Military Science Minor – ASCRC Review 2003
1. The minor does not have enough academic substance. There is insufficient depth in the courses offered to non-contracted students.
· The minor requires only 9 credits of MS courses. If the minor is to consist of the bare minimum of credits allowable (18) then nearly all (perhaps 15) of these should be MS-centered or directly related to the discipline and include upper-division courses.
· The minor does not offer non-contracted students a broad enough range of MS courses
· It is unclear why the selection of MS courses in the minor cannot be broadened to include some, or all, of the courses currently offered only to contracted students.
· The list of MS courses in the minor available to non-contracted students is now made up mostly of lower-division and Special Topic courses. MS 402 (Officership and Ethics) is the only clearly academic upper-division course on the list, and it is not required. Currently it is restricted to contracted students. Since MS 404 (National Advanced Leadership Course) is not really available to the non-contracted students it should not be listed.
· It should not be left open to students where they fulfill their upper-division requirements. As things stand, they can take their six U/D credits all from either history or political science. They need take no upper division MS courses at all.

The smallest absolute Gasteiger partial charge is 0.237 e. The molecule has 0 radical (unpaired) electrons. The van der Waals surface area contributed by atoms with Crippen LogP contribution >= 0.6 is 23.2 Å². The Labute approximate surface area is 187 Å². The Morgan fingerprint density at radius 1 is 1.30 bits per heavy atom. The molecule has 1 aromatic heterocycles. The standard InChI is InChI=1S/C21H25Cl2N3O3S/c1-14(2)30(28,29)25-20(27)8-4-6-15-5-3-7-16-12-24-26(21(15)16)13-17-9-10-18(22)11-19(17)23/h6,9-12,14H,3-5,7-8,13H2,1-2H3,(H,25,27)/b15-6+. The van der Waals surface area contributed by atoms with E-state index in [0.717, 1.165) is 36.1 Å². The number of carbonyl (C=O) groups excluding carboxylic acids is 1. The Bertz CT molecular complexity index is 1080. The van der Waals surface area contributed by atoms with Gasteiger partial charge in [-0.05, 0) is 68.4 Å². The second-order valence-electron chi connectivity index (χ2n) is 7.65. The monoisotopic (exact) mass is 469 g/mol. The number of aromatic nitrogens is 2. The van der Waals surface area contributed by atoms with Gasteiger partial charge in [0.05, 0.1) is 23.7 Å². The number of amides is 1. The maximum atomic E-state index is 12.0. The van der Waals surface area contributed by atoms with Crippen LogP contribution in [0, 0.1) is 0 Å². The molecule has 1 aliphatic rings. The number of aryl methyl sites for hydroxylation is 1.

· The list of history and political science courses is too long and includes courses that are only marginally relevant. If we are talking about 18 credits then all courses should be directly related to the minor.
2. The proposal is poorly written and is incoherent in places. The feedback provided during last year’s discussion was not incorporated fully into the proposal, partly because of a junior faculty turn-over and the absence of the Colonel. Recommendations:
· The proposal should be drafted from the academic perspective (the mission of the University/Liberal Arts) not Military Science. Provide a justification as to why the University and contracted/non-contracted students would benefit from the minor.
· Evidence should be given as to how Military Science Minors at other institutions are structured and how the process was received by academic governance.
· There should be meetings with the faculty from the departments involved; outcomes of these meetings should be explained in the proposal.
· Proposals from other minors should be used as a model.
3. Historically the program includes a limit of 6 credits toward a bachelor degree for non-contracted students. Contracted students are allowed 24 credits. This limit would need to be modified and more courses made available to non-contracted students.
4. A possible alternative approach would be to cast the minor in terms of “military studies.” This could conceivable consist of equal components of military science, political science, and history. Two courses each perhaps. This minor could be integrated into the ROTC commission training and curriculum, and it could be available to non-ROTC students also. Perhaps such a minor would serve as an even stronger, indeed, more academically viable, certification for ROTC and other students to add to their resumes.